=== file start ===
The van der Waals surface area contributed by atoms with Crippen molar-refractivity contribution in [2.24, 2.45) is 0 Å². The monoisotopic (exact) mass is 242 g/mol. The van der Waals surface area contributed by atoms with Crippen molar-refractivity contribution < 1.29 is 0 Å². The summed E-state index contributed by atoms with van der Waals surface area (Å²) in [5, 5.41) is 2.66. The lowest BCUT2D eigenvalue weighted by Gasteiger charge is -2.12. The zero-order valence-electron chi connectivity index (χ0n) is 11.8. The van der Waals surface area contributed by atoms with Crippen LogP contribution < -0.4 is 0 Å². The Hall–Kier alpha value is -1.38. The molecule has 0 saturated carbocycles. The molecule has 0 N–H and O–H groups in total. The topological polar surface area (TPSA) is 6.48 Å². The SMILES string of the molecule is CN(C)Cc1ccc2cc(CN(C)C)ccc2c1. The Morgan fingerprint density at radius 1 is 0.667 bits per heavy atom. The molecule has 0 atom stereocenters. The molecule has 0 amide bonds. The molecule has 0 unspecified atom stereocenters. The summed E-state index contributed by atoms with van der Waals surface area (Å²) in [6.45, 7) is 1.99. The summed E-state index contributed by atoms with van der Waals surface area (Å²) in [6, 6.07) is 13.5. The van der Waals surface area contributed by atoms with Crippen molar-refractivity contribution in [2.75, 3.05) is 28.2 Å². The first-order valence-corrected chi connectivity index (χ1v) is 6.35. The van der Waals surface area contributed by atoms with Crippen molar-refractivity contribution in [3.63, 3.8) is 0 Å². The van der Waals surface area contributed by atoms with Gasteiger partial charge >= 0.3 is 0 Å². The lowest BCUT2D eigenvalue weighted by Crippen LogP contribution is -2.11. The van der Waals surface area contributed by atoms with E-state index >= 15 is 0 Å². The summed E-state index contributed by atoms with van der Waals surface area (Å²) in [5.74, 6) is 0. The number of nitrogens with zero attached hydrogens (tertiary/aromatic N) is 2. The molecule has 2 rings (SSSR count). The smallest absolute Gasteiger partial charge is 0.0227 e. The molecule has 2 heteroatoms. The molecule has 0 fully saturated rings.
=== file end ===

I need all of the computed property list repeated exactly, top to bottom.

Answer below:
The van der Waals surface area contributed by atoms with Crippen molar-refractivity contribution in [2.24, 2.45) is 0 Å². The monoisotopic (exact) mass is 242 g/mol. The van der Waals surface area contributed by atoms with Crippen molar-refractivity contribution < 1.29 is 0 Å². The summed E-state index contributed by atoms with van der Waals surface area (Å²) in [5, 5.41) is 2.66. The lowest BCUT2D eigenvalue weighted by Gasteiger charge is -2.12. The zero-order valence-electron chi connectivity index (χ0n) is 11.8. The van der Waals surface area contributed by atoms with Crippen LogP contribution < -0.4 is 0 Å². The Hall–Kier alpha value is -1.38. The molecule has 0 saturated carbocycles. The molecule has 0 N–H and O–H groups in total. The topological polar surface area (TPSA) is 6.48 Å². The SMILES string of the molecule is CN(C)Cc1ccc2cc(CN(C)C)ccc2c1. The Morgan fingerprint density at radius 1 is 0.667 bits per heavy atom. The molecule has 0 atom stereocenters. The molecule has 0 amide bonds. The molecule has 0 unspecified atom stereocenters. The summed E-state index contributed by atoms with van der Waals surface area (Å²) in [6.45, 7) is 1.99. The summed E-state index contributed by atoms with van der Waals surface area (Å²) in [6, 6.07) is 13.5. The van der Waals surface area contributed by atoms with Crippen molar-refractivity contribution in [2.75, 3.05) is 28.2 Å². The first-order valence-corrected chi connectivity index (χ1v) is 6.35. The van der Waals surface area contributed by atoms with Crippen molar-refractivity contribution in [3.63, 3.8) is 0 Å². The van der Waals surface area contributed by atoms with Gasteiger partial charge >= 0.3 is 0 Å². The lowest BCUT2D eigenvalue weighted by Crippen LogP contribution is -2.11. The van der Waals surface area contributed by atoms with E-state index >= 15 is 0 Å². The summed E-state index contributed by atoms with van der Waals surface area (Å²) in [5.74, 6) is 0. The number of nitrogens with zero attached hydrogens (tertiary/aromatic N) is 2. The molecule has 2 rings (SSSR count). The smallest absolute Gasteiger partial charge is 0.0227 e. The molecule has 2 heteroatoms. The molecule has 0 fully saturated rings.